So, there is some kind of "subordination" in the sense of role and function, but it still does not seem to rise to the level of the Arians and Jehovah's witnesses.

David,
What do you think it means, "You are My Son; today I have begotten You." ?

Ken Temple said...

Difficult to express the truth that God existed from all eternity and yet is somehow distinct from His own mind and intelligence, wisdom, and Word. (expressing His thoughts) - meaning how can God exist at any time before His mind, thought, reason, and word exist also?

Proverbs 8 is poetry, so "birth" and "prepared", "established" and "created" are words that accommodate to us weak humans. There is just not a way to express these deep thoughts when dealing with the one nature and three persons (here, the two of the Father and the Son (Word; logos); and how to distinguish one's person from one's mind/thought/word/wisdom/intelligence.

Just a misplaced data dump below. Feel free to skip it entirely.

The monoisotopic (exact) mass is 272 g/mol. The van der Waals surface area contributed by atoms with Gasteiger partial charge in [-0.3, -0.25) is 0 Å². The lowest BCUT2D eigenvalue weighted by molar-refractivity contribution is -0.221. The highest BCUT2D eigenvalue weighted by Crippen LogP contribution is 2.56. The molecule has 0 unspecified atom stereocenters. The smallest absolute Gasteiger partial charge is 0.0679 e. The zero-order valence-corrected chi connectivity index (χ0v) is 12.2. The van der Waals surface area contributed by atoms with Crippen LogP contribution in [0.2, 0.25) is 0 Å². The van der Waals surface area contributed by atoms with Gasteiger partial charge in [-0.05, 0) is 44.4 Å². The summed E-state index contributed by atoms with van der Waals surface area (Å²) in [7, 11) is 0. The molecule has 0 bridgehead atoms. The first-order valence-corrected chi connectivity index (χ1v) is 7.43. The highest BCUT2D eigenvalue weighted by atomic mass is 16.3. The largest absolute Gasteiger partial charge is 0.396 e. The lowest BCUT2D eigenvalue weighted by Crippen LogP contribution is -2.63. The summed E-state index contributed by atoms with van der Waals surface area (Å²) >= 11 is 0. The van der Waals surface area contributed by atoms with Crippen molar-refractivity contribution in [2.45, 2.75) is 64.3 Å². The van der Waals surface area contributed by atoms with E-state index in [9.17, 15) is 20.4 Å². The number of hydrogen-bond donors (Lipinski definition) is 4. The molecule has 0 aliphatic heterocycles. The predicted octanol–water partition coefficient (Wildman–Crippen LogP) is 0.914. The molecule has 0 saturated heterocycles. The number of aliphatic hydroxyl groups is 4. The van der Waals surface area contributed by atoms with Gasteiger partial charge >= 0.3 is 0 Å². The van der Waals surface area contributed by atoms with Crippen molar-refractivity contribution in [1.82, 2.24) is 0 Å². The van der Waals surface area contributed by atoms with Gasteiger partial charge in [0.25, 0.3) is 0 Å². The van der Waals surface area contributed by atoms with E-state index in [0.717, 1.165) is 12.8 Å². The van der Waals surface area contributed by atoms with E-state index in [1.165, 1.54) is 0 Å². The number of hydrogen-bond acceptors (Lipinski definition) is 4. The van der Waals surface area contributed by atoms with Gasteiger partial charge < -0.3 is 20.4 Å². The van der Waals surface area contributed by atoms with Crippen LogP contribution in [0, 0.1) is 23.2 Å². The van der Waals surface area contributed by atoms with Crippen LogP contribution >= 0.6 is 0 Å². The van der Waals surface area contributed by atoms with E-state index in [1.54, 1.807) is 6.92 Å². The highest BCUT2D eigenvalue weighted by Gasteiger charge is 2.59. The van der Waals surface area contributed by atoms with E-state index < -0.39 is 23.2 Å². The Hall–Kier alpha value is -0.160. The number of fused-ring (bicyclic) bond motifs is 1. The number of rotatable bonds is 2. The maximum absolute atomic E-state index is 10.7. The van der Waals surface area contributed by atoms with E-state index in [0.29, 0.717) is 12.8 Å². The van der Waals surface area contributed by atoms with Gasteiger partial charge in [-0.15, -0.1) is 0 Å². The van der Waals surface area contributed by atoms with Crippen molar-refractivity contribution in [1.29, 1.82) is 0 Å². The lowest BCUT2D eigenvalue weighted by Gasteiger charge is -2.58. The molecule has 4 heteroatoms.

Ken Temple said...

Justin did not actually use the exact phrase “second God” (Gr. deuteros theos) in reference to Jesus.

Very good - see, there was a need to investigate Dr. Thiel.

However, he did use a couple of equivalents: “another God and Lord” (Gr. theos kai kurios eteros), and “second place” (Gr. deutera chōra).

Justin himself cannot mean "another God and Lord" as if there are two Gods, but looking at the larger context of Dialogue with Trypho, he is trying to show a Jewish man from the OT, using the appearances and manifestations of God, ie, with Abraham and the "3 men", "one the Lord" and "the 2 angels", (manifestation of 3 persons of the Trinity???), etc. (Genesis 18)to show that others are seemed to be "called" God and Lord.